Back in November, a study showed that more than half of claimant PI law firms will be forced to shut down or look for other work if the government’s proposed reforms go through1. Since then, the reforms have been dropped, before being put back on the agenda in June as part of the new Civil Liability Bill.
A recent study showed that three-quarters of law firms expect half of their IT systems to be cloud-based or a managed service within the next five years. This shift to the cloud has been predicted by the industry for a number of years but it’s only recently that momentum has really picked up.
Law firm managers are well versed in carrying out risk assessments to justify and make decisions around IT spend. However, from May next year, risk assessments become more complex when the GDPR comes into force.
There’s been an exponential increase in the number of ransomware attacks, from nearly 4 million attempts in 2015 to 638 million in 2016. A recent survey showed that 54% of UK companies now admit to falling victim, with law firms a key target.
Law firms hold a wealth of sensitive information, all of which will be subject to the General Data Protection Regulation (GDPR).
Specifically, Article 5 of the GDPR requires that personal data shall be:
“processed in a manner that ensures appropriate security of the personal data, including protection against unauthorised or unlawful processing and against accidental loss, destruction or damage, using appropriate technical or organisational measures.”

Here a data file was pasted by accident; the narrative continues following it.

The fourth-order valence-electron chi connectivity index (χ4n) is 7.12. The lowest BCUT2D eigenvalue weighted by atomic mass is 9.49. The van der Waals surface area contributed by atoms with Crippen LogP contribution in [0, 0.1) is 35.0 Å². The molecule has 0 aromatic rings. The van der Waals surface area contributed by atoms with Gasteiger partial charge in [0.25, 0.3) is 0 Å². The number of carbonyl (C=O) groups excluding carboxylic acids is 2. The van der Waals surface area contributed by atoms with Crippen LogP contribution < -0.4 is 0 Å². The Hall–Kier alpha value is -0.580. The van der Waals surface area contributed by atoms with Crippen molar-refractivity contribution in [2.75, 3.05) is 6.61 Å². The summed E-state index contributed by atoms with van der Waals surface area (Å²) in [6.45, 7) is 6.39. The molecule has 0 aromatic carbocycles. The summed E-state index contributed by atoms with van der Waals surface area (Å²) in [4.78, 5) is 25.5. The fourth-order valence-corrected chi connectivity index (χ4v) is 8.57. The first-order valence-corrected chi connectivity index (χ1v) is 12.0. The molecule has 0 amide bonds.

Social Media – there’s no escaping it in today’s workplace. Facebook, Twitter, LinkedIn and a whole host of other platforms are now just part of the fabric of our day-to-day business lives.
You’ve heard about Ransomware. A hacker infiltrates your IT systems, locking them down until you pay a ransom. Some studies now estimate that over 50% of businesses have experienced this type of attack in the last year, and it’s particularly prevalent within the legal sector.
Law firms hold a wealth of valuable client data and funds, all of which make them a very attractive target for criminals. As the number of cyber-attacks increases, firms are increasingly at risk of a breach. And it isn't just cyber-crime that can result in data being lost or compromised. There's the risk of physical damage to servers, lost equipment that's not adequately protected and even human error which could cause system disruption and failure.
Ransomware is fast becoming a ubiquitous security threat with 65% of British businesses experiencing an attack in the past year, according to the Government-backed Cyber Security Breaches Survey 2016. The term ‘ransomware’ refers to a number of versions of malicious software which takes control of a target’s computer and then encrypts all the data that computer has access to, rendering it inaccessible.
We have shared advice about combatting cybercrime and reviewing email and network security. As cybercrime increases and law firms remain an attractive target, it is important that firms put in place steps to safeguard their clients’ data and assets, along with their own systems and applications.